Nimrod

I bought a music magazine this morning for the first time in years. I was wandering around the local stationery shop with Miss 13 – who had some money burning a hole in her pocket – and happened upon the magazine rack. While half-keeping an eye on her, I started flicking through the various magazines on display.

I used to buy quite a few magazines when I was younger. My college years coincided with the rise of Maxim, FHM and Loaded. I’m not sure if they still exist in the same form, but they were essentially Playboy aimed at the 18 to 25 market. There were no nude photo shoots, but there were numerous glamour shoots of movie and TV stars, accompanied by “insightful” interviews (har har). I still remember the Gillian Anderson edition of FHM now (and wish I had kept it – apparently it’s worth a LOT of money now). I think it’s fair to say they catapulted her from the X-Files into the stratosphere. I remember reading an interview with her years later, and she still couldn’t believe they talked her into the photo shoot in the first place. Let’s just say it sold a LOT of magazines.

Anyway. I’m getting sidetracked.

While looking through the magazines, I happened upon the BBC Music magazine – an offshoot of Radio 3 that concentrates on classical. It had a CD on the front with the BBC orchestra playing Elgar’s Enigma Variations. This is where I admit that I’m a bit of a classical music nerd on the quiet. Yes, I love pop, folk, and rock music – but I also love classical. Whenever I’m out and about and musicians are playing in the street – violins, cellos – that kind of thing, I can’t help but stop and marvel.

So – Enigma Variations. Even if you don’t know it, you’ve probably heard it. If you’ve seen the movie “Dunkirk”, you’ve definitely heard it. You know that soundtrack that Hans Zimmer had awards thrown at him for? He didn’t write it – Edward Elgar did in the late 1890s.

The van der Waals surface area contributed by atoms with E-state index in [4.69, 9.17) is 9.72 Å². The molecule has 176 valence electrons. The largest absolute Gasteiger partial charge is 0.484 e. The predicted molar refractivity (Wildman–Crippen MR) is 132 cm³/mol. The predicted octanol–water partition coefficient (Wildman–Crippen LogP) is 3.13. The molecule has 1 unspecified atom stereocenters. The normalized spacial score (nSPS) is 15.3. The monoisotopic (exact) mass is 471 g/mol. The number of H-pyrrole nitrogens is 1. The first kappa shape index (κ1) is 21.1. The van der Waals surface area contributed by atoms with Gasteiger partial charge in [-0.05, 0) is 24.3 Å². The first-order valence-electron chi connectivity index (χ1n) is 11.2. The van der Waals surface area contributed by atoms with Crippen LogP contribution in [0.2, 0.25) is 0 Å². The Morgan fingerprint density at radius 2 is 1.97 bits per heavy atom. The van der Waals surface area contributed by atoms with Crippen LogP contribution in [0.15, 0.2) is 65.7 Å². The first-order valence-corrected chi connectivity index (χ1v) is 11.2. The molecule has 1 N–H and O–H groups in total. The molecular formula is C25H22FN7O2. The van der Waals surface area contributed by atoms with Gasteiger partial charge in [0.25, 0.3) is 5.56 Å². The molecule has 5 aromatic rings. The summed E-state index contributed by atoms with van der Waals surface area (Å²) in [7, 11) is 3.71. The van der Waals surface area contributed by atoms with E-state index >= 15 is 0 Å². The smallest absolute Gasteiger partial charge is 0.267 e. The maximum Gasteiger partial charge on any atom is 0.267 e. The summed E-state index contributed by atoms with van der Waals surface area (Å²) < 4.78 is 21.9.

Here’s a performance of it borrowed from Bournemouth Symphony Orchestra on YouTube :

Nimrod is obviously one part of the Enigma Variations, but I think it’s perhaps the best. Not a lot of people know the variations are based on people that Elgar knew. He famously never described the meaning behind much of his music – leaving it for the audience to attribute meaning. I like to think that Nimrod might describe me in some ways – a quiet, steadfast person that doesn’t like the limelight, but catches others, picks them up, dusts them down, and sets them on their way again.

I’ve been listening to the track throughout the afternoon, and it’s served as a jumping-off point for a world of music I haven’t listening to for a long time. Venus from Holst’s “The Planets”. Sibelius’s Violin Concerto. I could go on.

Here’s that Violin Concerto – go make yourself a cup of tea, sit down somewhere quiet for a while and just listen…